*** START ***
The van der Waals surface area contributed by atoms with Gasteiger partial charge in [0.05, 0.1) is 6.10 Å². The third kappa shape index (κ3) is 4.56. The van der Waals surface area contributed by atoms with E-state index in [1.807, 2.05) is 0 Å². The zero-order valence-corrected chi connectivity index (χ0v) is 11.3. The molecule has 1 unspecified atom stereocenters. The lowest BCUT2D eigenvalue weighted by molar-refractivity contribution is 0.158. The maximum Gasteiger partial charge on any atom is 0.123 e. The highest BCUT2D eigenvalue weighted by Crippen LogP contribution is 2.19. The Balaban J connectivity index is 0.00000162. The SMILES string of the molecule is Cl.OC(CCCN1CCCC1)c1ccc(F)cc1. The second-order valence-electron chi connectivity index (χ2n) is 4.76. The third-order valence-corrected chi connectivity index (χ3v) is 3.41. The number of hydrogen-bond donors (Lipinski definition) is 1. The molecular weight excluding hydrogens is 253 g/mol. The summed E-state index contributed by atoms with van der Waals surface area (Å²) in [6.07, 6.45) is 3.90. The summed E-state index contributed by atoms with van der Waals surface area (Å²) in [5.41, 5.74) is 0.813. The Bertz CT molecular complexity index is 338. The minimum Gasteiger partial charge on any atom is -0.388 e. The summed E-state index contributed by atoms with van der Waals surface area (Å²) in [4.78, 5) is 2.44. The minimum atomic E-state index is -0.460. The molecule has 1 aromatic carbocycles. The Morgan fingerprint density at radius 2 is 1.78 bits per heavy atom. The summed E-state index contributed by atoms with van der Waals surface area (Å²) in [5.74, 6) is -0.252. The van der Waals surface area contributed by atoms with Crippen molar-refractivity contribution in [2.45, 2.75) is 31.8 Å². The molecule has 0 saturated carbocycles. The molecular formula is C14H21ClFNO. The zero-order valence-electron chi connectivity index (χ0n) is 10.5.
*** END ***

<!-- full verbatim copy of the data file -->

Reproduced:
The van der Waals surface area contributed by atoms with Gasteiger partial charge in [0.05, 0.1) is 6.10 Å². The third kappa shape index (κ3) is 4.56. The van der Waals surface area contributed by atoms with E-state index in [1.807, 2.05) is 0 Å². The zero-order valence-corrected chi connectivity index (χ0v) is 11.3. The molecule has 1 unspecified atom stereocenters. The lowest BCUT2D eigenvalue weighted by molar-refractivity contribution is 0.158. The maximum Gasteiger partial charge on any atom is 0.123 e. The highest BCUT2D eigenvalue weighted by Crippen LogP contribution is 2.19. The Balaban J connectivity index is 0.00000162. The SMILES string of the molecule is Cl.OC(CCCN1CCCC1)c1ccc(F)cc1. The second-order valence-electron chi connectivity index (χ2n) is 4.76. The third-order valence-corrected chi connectivity index (χ3v) is 3.41. The number of hydrogen-bond donors (Lipinski definition) is 1. The molecular weight excluding hydrogens is 253 g/mol. The summed E-state index contributed by atoms with van der Waals surface area (Å²) in [6.07, 6.45) is 3.90. The summed E-state index contributed by atoms with van der Waals surface area (Å²) in [5.41, 5.74) is 0.813. The Bertz CT molecular complexity index is 338. The minimum Gasteiger partial charge on any atom is -0.388 e. The summed E-state index contributed by atoms with van der Waals surface area (Å²) in [4.78, 5) is 2.44. The minimum atomic E-state index is -0.460. The molecule has 1 aromatic carbocycles. The Morgan fingerprint density at radius 2 is 1.78 bits per heavy atom. The summed E-state index contributed by atoms with van der Waals surface area (Å²) in [5.74, 6) is -0.252. The van der Waals surface area contributed by atoms with Crippen molar-refractivity contribution in [2.45, 2.75) is 31.8 Å². The molecule has 0 saturated carbocycles. The molecular formula is C14H21ClFNO. The zero-order valence-electron chi connectivity index (χ0n) is 10.5.